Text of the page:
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Self-education cap 'short sighted', says SPAA

Katarina Taurian
16 July 2013 — 1 minute read

The SMSF Professionals’ Association of Australia (SPAA) has labelled the government’s decision to cap tax deductions for self-education at $2,000 as “short sighted and self-defeating”.

Following similar opposition from the Institute of Public Accountants, SPAA has hit out at the government’s cap, saying it defies efforts to improve professionalism across the financial services sector.

SPAA’s senior manager, policy and technical, Jordan George said with the SMSF sector now having approximately $500 billion in assets under management, the need for trustees to have access to quality professional advice has “never been greater”.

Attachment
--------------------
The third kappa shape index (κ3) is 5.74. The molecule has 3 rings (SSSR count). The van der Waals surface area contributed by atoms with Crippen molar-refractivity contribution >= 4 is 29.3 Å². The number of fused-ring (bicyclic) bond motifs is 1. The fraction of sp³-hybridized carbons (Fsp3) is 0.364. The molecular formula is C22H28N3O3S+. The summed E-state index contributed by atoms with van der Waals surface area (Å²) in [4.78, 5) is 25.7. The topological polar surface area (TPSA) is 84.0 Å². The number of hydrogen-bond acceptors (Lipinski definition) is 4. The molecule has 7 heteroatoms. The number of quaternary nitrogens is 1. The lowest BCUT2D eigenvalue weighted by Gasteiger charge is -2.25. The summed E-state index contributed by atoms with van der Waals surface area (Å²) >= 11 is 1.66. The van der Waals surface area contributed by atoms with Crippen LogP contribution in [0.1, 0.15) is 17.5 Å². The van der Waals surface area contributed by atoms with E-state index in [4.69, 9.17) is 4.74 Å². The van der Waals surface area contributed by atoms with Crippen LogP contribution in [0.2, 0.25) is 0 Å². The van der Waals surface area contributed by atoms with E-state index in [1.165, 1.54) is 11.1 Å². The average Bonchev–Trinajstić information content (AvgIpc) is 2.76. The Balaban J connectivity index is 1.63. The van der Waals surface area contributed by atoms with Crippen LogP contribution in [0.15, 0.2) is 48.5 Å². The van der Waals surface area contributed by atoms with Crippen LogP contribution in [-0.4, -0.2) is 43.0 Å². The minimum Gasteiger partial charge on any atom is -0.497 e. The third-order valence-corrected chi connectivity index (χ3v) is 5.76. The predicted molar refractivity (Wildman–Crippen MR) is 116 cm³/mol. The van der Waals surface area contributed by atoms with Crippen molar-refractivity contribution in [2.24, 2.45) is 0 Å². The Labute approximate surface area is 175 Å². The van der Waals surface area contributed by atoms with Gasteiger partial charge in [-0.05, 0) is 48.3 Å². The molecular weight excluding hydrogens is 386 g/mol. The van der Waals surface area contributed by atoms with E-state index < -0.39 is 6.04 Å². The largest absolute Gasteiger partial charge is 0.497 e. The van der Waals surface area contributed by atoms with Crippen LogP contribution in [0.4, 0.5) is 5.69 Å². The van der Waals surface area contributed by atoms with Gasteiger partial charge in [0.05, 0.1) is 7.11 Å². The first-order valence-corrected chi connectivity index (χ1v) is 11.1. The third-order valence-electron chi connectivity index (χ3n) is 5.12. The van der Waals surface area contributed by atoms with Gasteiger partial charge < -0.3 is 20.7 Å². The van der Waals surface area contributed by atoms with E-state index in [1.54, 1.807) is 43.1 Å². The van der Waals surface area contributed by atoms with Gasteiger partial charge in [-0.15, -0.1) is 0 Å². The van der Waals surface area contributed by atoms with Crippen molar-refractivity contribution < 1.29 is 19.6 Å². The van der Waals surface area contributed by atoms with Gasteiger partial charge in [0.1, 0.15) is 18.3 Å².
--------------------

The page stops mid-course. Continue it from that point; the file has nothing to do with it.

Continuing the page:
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“We constantly read how the government and regulators have concerns about the SMSF sector. One way to help alleviate those concerns is to ensure SMSF advisers are encouraged to continually upgrade their skills,” Mr George said.

“What has to be remembered is that gaining a qualification doesn’t end the education process; a changing world means members have to continually improve their skills.”

SPAA estimates a specialist would spend approximately $6,000 per annum attending conferences and participating in courses to stay abreast of developments in their profession.

“All our feedback from our members... is that they enormously value the technical content of what SPAA offers, believing it’s integral to their professional development. And it’s the clients who lose out when our members face barriers to improving their professional skills,” Mr George said.

Read more on the self-education cap from Jordan George in an upcoming issue of SMSF Adviser magazine. 

Self-education cap 'short sighted', says SPAA
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